Poker News: Darvin Moon Sees The Light

Written by:
Thomas Somach
Published on:
Darvin Moon

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Even a grizzled poker veteran who said he didn't care about money.

2009 World Series of Poker Main Event runnerup Darvin Moon, who famously was the only person at the Main Event final table that year to refuse a lucrative endorsement from an online poker room, has seen the light.

And that light is green!

The Heartland Poker Tour ( announced today that Moon, 47, of Oakland, Maryland, USA, has signed a deal to represent the tour as a "tour ambassador."

Financial details of the deal were not disclosed, but it likely took a huge amount of money to snag Moon.

As a paid flack for the tour, Moon will participate in several tour events a year and wear tour logos on his clothing when he plays in any events anywhere.

Moon, who lost the 2009 WSOP Main Event to Joe Cada and earned $5.2 million, was the only one of the nine players at the Main Event final table to reject easy money from an online poker room by wearing the room's logo on his clothing when he played out the final table on TV.

“I don’t want a boss," Moon famously said at the time, when asked why he didn't want to be a paid shill for an online poker room. "I’ve come this far on my own. I don’t want to answer to anybody now.”

Now his tune has changed.

“I’m very comfortable with the Heartland Poker Tour folks, they're like family," Moon said.

“Darvin is our kind of guy,” said Todd Anderson, president of the Heartland Poker Tour. “He’s worked hard his entire life and now lives the dream that attracts so many to the game.”

The Heartland Poker Tour, founded in 2005, is a live poker tour that travels around the Midwest section of the USA, the the so-called heartland.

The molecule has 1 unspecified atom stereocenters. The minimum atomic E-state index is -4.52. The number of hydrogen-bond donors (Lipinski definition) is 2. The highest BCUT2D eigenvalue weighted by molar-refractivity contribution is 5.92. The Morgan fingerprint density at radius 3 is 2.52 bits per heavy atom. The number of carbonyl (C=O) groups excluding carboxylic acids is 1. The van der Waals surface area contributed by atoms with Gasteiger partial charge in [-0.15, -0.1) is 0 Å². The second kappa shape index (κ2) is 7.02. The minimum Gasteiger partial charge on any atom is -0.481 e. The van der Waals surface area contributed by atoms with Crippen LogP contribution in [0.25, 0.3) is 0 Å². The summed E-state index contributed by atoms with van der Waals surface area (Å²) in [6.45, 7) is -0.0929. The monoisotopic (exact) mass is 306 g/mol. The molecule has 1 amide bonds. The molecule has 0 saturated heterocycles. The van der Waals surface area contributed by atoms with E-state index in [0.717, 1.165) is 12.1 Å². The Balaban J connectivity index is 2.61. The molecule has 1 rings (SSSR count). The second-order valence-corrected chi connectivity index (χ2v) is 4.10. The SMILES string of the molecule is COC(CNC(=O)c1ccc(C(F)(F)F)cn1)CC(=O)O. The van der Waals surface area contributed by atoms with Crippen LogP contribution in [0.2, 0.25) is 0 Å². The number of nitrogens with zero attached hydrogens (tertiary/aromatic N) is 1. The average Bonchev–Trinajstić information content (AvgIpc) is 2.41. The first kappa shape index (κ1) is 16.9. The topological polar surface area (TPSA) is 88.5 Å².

The tour holds tournaments in states such as Oklahoma, Colorado, Iowa, Indiana and Michigan, areas generally neglected by the high-stakes poker tournaments that dominate the East and West Coasts of the country.

Unfortunately for Anderson, he may be sorry he referred to Moon as "our kind of guy," considering the Moon man has a long rap sheet for criminal behavior and financial irresponsibility.

After Moon made the '09 WSOP Main Event final table, news media in Maryland looked into his past and learned he had more skeletons in his closet than a medical school. Among other things, media reported that Moon pleaded guilty and received probation for counts of forgery and theft in 2003, and had to pay restitution of $6,146. He also pleaded guilty and received probation for three counts of passing bad checks in 2004. Two other bad-check charges were dropped in 2004, as was a harassment charge in 2007.

Also in 2007, Moon pleaded guilty and paid a fine for illegal open burning, and also failed to appear in court for multiple traffic violations and had his driver’s license suspended. Moon also helped other criminals, posting bail for a drug dealer who eventually received 10 years in prison, and bailing out a relative accused of assault. In addition, multiple liens have been filed against Moon by banks and other businesses for monies owed, including $20,000 owed to a West Virginia bank, $1,000 owed to another bank, $13,000 owed to a California company and $1,000 owed to a Maryland company.

By Tom Somach Staff Writer